But wasn’t he an anchor baby?

    • Murc

      As I understand it, the owner of the grocery store, yes. The justification is that the law as written is way too arbitrary; they split the baby too many times and too closely.

      It would be like if you tailored a law specifying that liquor may only be sold in establishments constructed from red clay bricks, on the vernal equinox, by people in full 19th century period English dress who preform a song (of your choice) from the canon of Gilbert and Sullivan with every purchase. There’s no compelling state interest there.

      Here in New York, for example, we have restrictive liquor sales, but its much less arbitrary; an establishment that is selling things for consumptions elsewhere may sell spirits OR beer, pick one. This is annoying and inconvenient, but its at least colorable.

      • Marek

        Why colorable? It seems just as arbitrary.

        • Murc

          Well, the argument here in New York is based on some pretty creaky thinking regarding the hazards to public healthy, safety, and morality created by making all forms of alcohol available everywhere. They’re BAD arguments, but they’re not ARBITRARY ones.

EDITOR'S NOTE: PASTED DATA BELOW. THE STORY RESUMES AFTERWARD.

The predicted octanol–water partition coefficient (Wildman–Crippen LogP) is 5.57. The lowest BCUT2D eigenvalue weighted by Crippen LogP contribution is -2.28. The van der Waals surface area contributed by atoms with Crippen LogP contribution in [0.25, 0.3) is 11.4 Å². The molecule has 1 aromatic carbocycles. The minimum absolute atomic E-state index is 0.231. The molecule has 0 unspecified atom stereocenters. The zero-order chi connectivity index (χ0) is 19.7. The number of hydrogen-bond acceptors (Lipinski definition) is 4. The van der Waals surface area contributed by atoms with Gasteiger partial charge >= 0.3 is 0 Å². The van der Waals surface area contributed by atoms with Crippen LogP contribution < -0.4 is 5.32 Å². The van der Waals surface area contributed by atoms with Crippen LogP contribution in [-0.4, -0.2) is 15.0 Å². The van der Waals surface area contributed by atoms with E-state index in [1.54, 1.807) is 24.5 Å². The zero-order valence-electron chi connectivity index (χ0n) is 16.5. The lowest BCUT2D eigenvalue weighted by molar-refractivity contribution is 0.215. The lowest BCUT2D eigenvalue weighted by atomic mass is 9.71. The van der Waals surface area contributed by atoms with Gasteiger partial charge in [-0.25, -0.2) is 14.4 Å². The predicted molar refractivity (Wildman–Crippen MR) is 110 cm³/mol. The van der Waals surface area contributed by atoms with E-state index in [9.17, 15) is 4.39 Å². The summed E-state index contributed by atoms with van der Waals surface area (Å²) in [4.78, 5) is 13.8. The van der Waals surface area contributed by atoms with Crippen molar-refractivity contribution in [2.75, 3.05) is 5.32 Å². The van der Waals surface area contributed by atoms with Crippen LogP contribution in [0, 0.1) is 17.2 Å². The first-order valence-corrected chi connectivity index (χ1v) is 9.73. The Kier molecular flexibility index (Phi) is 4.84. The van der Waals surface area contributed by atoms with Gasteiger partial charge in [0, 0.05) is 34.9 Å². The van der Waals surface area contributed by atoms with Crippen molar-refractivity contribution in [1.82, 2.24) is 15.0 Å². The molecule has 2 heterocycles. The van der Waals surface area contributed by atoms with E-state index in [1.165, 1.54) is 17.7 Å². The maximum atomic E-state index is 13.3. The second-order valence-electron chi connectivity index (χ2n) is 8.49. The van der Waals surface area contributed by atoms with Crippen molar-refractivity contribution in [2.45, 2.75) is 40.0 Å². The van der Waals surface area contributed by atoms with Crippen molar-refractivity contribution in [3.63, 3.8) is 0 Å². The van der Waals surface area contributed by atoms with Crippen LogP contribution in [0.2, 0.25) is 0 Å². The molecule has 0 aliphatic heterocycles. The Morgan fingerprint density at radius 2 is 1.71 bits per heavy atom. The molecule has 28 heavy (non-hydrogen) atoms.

In practical terms, we hold onto our current liquor regimen because liquor store owners would very much like for supermarkets to not be able to stop selling wine and liquor. I live in Rochester, and I can tell you straight-up Wegmans would love to get into that game in a huge way.

      • rea

        There’s no compelling state interest there.

        This is not a strict scrutiny/compelling state interest situation–all it needs is a rational basis.

        Not that it has a rational basis.

      • Snarki, child of Loki

        It would be like if you tailored a law specifying that liquor may only be sold in establishments constructed from red clay bricks…

        Better watch out, the “red clay brick” construction lobby is very powerful. If you get one through your window tonight, you’ve been warned.

        And besides, who says that there *isn’t* a compelling state interest in maintaining an active appreciation in the canon of Gilbert and Sullivan among the drinking classes?